Continue in this manner until first needle has 38 st per sock
then continue knitting first needle in st stitch, and second needle in giant diamond pattern until foot meas 9.5 inches or desired foot length

beg toe decreases as follows
knit both needles in st stitch
k1, ssk, knit to last three st, k2tog, k1
work this pattern over each needle, every round until there are 10 st left per needle.
BO using kitchner st
Weave in ends
Have a very strong drink for surviving my ill-written pattern.
Give socks to hubby and expect expensive shopping spree in return.

Sunday, March 05, 2006

No Knitting Content

It's a small box. One of those grey velvet boxes you get from a real jewelry store. Nothing really special about it. It fits in the palm of my hand. It's pleasant to touch. Meaty loves to stroke it. He likes tactile sensory experiences. He's a bit like me that way. Just a little box, but it weighs heavy on my mind.

Six or seven years ago when my Aunt was dying she gave my Mother a ring. It's a beautiful 3.25 caret Pink Tourmaline Ring. It is shiny and stunning. When I came to visit my Mother she let me borrow it. It was joyous to wear. It was larger than any piece of jewelry I had ever worn before. It was heavy and I was constantly aware of its beauty on my finger. I talked with my hands, waving them around so I could see the pink color in motion, hoping that others would see it as well and admire this small piece of beauty. Wearing such beauty made me feel more beautiful. It was fun to wear. I was a bit sad to return the ring to my Mother.

The next time I came home for a visit my Mom she gave me the ring. She told me she couldn't bring herself to wear it. I protested that my Aunt had given it to my Mom and she would want my Mom to enjoy it. My Mom told me she just couldn't do it and the ring would be better on my hand than in her jewelry box. I took it but told my Mom it was only on loan and she could have it back any time she wanted. She's never asked for it back. I've even had the ring resized for my finger. It's my ring and I love it.

I've never understood my Mother's reluctance to wear this ring. It is a beautiful thing that was loved by my beautiful Aunt. She wanted my Mom to have it because she knew my Mom had always loved that ring. It made me sad that my Mom couldn't enjoy it.

Now I understand.

Inside that small grey box is a matching pink tourmaline necklace. My Father bought it for my Mother. It is on the most delicate gold chain I have ever seen. It is so dainty and feminine. From a distance of a few feet the chain almost blends in with the skin so the pink pendant appears to be hanging there of it's own volition. Almost as if the jewel were part of the wearer's very skin. The effect is stunning. I've always loved this necklace. My Mom was so happy to receive this necklace and always looked so pretty wearing it. I've borrowed it from my Mom on occasion. I even think I've broken the chain and had to repair it before my Mother found out. It is another piece of beauty that makes the wearer feel more beautiful.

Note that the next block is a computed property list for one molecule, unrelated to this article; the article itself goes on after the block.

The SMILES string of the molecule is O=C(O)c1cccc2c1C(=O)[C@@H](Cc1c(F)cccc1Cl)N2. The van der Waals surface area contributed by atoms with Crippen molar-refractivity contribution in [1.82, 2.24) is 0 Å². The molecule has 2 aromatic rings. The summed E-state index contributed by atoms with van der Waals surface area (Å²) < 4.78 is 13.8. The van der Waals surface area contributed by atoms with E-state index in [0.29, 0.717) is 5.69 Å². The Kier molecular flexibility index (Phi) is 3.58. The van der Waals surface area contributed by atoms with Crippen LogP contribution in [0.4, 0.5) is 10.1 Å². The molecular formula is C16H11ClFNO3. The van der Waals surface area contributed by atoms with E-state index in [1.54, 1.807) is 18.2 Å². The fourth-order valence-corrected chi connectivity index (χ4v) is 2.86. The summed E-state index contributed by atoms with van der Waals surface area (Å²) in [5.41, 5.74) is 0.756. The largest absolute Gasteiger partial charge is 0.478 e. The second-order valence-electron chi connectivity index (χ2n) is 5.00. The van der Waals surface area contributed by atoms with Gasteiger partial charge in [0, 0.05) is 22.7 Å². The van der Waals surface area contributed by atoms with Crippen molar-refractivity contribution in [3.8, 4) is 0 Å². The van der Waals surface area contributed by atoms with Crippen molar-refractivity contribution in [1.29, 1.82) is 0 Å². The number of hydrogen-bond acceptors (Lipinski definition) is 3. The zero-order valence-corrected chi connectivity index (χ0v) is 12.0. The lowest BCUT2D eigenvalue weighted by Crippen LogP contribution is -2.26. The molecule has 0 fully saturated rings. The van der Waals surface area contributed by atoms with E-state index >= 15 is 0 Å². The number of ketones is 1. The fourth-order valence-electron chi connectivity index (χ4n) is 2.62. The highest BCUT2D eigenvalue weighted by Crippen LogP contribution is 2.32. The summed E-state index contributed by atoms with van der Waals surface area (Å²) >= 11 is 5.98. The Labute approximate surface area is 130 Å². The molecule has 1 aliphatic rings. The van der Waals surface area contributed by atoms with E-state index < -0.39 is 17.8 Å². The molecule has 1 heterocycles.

My Mother is dying. She's given me this necklace. Had she given this to me for my Birthday I would be overjoyed. Or for Christmas, or for Flag day. But she has given this to me because she is dying, and she won't need it anymore. She's given it to me now before her death. There will be no more occasions in her life where she will want to wear a pretty pink necklace. That makes me sad. Endings are sad.

I tried the necklace on yesterday. It was beautiful, but heavier than I remember. Unlike the heft of the ring that was a fun reminder of a small piece of beauty on my hand, the weight of the necklace was crushing. When I placed the necklace around my neck I could feel the weight of my grief hanging from that slender chain. I couldn't breathe. I couldn't move to take the necklace off. I crumpled to the floor sobbing, my legs giving out under the weight of my pain.

The Greatest took the necklace off and put it back in the box.

The cost of owning this necklace is too high. The price is my Mother. I'd like to return it. Maybe someday I will be able to wear it and take pleasure in it's weight. Maybe I will enjoy the connection with my Mother, the way I enjoy the connection with my Aunt when I wear her ring. Maybe someday I will wear it and remember my Mom and smile. Or maybe someday I will give it to Pork Chop or Bird. They will thrill at owning something so pretty. They will enjoy the way it feels against their skin. They won't understand the price paid for this necklace, what owning it really means.

It means my Mother is dying.

Just a little grey box. But it sits on my dresser, larger than it's actual physical dimensions. I hate having it, but I can't leave it alone. I stare at the box. Touch it as if holding this box that belonged to my Mother will keep her spirit here on Earth with me. I want to wear it. I want to enjoy it. I want to feel connected to my Mom. But mostly I want my Mom.